Schumer: Loans to Countrywide need a look
Senator says troubled mortgage company is default risk for billions in loans from Federal Home Loan Bank.
WASHINGTON (AP) -- Sen. Charles Schumer urged a federal regulator Monday to examine whether loans to troubled Countrywide put at risk a network of regional government-sponsored lenders.
Countrywide (Charts, Fortune 500), plagued by a surge of defaults among loans made to borrowers with weak credit, is the largest borrower from the Federal Home Loan Bank of Atlanta, with $51 billion, or 37 percent of the bank's total advances as of Sept. 30, according to a Securities and Exchange Commission filing.
The Federal Home Loan Bank system, created by Congress during the Depression, has some 8,100 members around the country including banks, savings and loans and credit unions.
As the upheaval in the mortgage market worsened this year, the 12 regional banks that make up the system have made billions available to banks and thrifts that make mortgage loans. Because members are government-insured deposit takers, they are subject to stricter federal regulation and underwriting guidelines.
However, the New York Democrat, a member of the Senate Banking Committee, said in a letter Monday to Ronald Rosenfeld, chairman of the Federal Housing Finance Board, that Countrywide's loans are likely to be at risk of default.
"At a time when Countrywide's mortgage portfolio is deteriorating drastically, FHLB's exposure to Countrywide poses an unreasonable risk," Schumer said in a prepared statement Monday, citing Countrywide's emphasis on so-called "payment-option" mortgages, a loan in which the borrower has the option to allow the principal balance to increase.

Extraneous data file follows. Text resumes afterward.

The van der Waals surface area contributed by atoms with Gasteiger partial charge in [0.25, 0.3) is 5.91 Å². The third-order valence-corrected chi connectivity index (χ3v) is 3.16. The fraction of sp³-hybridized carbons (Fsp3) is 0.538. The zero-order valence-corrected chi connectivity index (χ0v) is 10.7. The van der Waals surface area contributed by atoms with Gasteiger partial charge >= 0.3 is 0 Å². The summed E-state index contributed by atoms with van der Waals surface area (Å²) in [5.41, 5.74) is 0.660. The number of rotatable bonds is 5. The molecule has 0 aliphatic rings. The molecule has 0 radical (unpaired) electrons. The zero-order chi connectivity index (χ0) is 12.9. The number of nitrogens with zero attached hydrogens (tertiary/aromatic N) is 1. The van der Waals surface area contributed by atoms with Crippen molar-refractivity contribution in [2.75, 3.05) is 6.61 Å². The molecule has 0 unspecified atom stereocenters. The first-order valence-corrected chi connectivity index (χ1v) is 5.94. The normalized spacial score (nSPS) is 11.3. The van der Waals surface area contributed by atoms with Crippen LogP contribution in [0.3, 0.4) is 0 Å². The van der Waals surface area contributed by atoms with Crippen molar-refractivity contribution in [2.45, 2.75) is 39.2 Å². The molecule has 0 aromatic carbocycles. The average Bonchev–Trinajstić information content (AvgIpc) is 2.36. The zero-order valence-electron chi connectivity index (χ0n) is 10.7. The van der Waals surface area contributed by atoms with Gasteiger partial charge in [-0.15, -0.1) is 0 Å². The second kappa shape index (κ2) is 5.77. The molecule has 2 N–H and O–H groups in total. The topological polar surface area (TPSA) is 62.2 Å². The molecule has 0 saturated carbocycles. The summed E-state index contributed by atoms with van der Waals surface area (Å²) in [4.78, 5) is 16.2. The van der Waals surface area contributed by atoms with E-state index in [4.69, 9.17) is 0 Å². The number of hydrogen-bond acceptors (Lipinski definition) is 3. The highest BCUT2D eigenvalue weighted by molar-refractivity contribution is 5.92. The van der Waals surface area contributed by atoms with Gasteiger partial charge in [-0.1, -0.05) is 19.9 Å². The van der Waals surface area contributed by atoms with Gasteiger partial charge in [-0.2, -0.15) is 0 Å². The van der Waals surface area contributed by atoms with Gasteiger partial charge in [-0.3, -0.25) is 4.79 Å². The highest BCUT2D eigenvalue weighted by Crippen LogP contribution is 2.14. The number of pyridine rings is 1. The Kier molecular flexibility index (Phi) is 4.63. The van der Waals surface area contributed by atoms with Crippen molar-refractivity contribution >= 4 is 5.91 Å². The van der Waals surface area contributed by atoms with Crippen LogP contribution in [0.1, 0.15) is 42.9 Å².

Schumer's letter was prompted by a story Monday in The Wall Street Journal that highlighted concerns about Countrywide's reliance on the Atlanta bank for funding.
A spokesman for the Atlanta bank declined to comment. The bank said in a September SEC filing that it "has minimal exposure to subprime loans." A spokesman for Rosenfeld couldn't be reached for comment.
Like mortgage finance giants Fannie Mae (Charts) and Freddie Mac (Charts, Fortune 500), the federal home loan banks are government-chartered enterprises, benefiting from the widespread assumption on Wall Street that the federal government would bail them out in the event of a crisis.That implicit backing enables the home loan banks as a group - made up of 12 individual cooperatives - to borrow cheaply on global markets by issuing hundreds of billions of dollars in top-rated securities backed by mortgages.